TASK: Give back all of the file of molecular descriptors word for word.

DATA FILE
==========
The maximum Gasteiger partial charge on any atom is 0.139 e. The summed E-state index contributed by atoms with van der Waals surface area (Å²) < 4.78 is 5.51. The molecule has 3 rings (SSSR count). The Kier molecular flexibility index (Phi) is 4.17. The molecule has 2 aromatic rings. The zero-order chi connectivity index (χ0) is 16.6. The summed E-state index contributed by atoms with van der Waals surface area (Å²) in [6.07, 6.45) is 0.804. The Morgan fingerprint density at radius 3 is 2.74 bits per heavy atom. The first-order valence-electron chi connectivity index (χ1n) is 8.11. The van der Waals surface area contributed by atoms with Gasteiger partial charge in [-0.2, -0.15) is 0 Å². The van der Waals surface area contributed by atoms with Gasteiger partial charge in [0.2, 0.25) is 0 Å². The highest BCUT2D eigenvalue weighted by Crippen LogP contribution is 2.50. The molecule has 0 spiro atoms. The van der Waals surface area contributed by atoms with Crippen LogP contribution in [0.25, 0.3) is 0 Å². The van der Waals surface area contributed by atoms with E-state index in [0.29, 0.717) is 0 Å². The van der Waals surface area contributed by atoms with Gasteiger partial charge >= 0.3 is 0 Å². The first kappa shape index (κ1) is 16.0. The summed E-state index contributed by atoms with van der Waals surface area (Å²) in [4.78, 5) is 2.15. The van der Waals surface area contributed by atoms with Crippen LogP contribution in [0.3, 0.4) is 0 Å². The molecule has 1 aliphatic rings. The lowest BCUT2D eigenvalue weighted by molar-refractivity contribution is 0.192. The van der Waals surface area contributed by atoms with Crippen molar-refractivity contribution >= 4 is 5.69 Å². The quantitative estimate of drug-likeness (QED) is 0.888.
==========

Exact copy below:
The maximum Gasteiger partial charge on any atom is 0.139 e. The summed E-state index contributed by atoms with van der Waals surface area (Å²) < 4.78 is 5.51. The molecule has 3 rings (SSSR count). The Kier molecular flexibility index (Phi) is 4.17. The molecule has 2 aromatic rings. The zero-order chi connectivity index (χ0) is 16.6. The summed E-state index contributed by atoms with van der Waals surface area (Å²) in [6.07, 6.45) is 0.804. The Morgan fingerprint density at radius 3 is 2.74 bits per heavy atom. The first-order valence-electron chi connectivity index (χ1n) is 8.11. The van der Waals surface area contributed by atoms with Gasteiger partial charge in [-0.2, -0.15) is 0 Å². The van der Waals surface area contributed by atoms with Gasteiger partial charge in [0.2, 0.25) is 0 Å². The highest BCUT2D eigenvalue weighted by Crippen LogP contribution is 2.50. The molecule has 0 spiro atoms. The van der Waals surface area contributed by atoms with Crippen LogP contribution in [0.25, 0.3) is 0 Å². The van der Waals surface area contributed by atoms with E-state index in [0.29, 0.717) is 0 Å². The van der Waals surface area contributed by atoms with Gasteiger partial charge >= 0.3 is 0 Å². The first kappa shape index (κ1) is 16.0. The summed E-state index contributed by atoms with van der Waals surface area (Å²) in [4.78, 5) is 2.15. The van der Waals surface area contributed by atoms with Crippen LogP contribution in [0.3, 0.4) is 0 Å². The molecule has 1 aliphatic rings. The lowest BCUT2D eigenvalue weighted by molar-refractivity contribution is 0.192. The van der Waals surface area contributed by atoms with Crippen molar-refractivity contribution >= 4 is 5.69 Å². The quantitative estimate of drug-likeness (QED) is 0.888.